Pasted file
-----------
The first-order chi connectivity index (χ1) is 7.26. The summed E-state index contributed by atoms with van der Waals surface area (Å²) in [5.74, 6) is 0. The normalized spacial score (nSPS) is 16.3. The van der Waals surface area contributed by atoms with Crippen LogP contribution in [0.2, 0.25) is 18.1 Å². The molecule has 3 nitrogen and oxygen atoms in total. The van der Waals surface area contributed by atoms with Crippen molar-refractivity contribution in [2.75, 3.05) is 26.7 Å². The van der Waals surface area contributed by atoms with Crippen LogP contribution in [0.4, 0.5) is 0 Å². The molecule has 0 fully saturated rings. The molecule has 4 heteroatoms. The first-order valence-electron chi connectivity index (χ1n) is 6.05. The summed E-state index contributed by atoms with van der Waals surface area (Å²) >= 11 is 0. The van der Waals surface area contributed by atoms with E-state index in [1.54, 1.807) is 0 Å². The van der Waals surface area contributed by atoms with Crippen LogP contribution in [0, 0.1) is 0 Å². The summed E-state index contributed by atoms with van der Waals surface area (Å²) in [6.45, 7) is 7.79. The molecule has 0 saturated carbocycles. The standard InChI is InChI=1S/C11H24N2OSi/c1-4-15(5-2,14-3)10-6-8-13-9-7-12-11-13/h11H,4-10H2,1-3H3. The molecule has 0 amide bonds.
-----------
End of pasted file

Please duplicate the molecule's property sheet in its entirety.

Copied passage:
The first-order chi connectivity index (χ1) is 7.26. The summed E-state index contributed by atoms with van der Waals surface area (Å²) in [5.74, 6) is 0. The normalized spacial score (nSPS) is 16.3. The van der Waals surface area contributed by atoms with Crippen LogP contribution in [0.2, 0.25) is 18.1 Å². The molecule has 3 nitrogen and oxygen atoms in total. The van der Waals surface area contributed by atoms with Crippen molar-refractivity contribution in [2.75, 3.05) is 26.7 Å². The van der Waals surface area contributed by atoms with Crippen LogP contribution in [0.4, 0.5) is 0 Å². The molecule has 0 fully saturated rings. The molecule has 4 heteroatoms. The first-order valence-electron chi connectivity index (χ1n) is 6.05. The summed E-state index contributed by atoms with van der Waals surface area (Å²) >= 11 is 0. The van der Waals surface area contributed by atoms with E-state index in [1.54, 1.807) is 0 Å². The van der Waals surface area contributed by atoms with Crippen LogP contribution in [0, 0.1) is 0 Å². The summed E-state index contributed by atoms with van der Waals surface area (Å²) in [6.45, 7) is 7.79. The molecule has 0 saturated carbocycles. The standard InChI is InChI=1S/C11H24N2OSi/c1-4-15(5-2,14-3)10-6-8-13-9-7-12-11-13/h11H,4-10H2,1-3H3. The molecule has 0 amide bonds.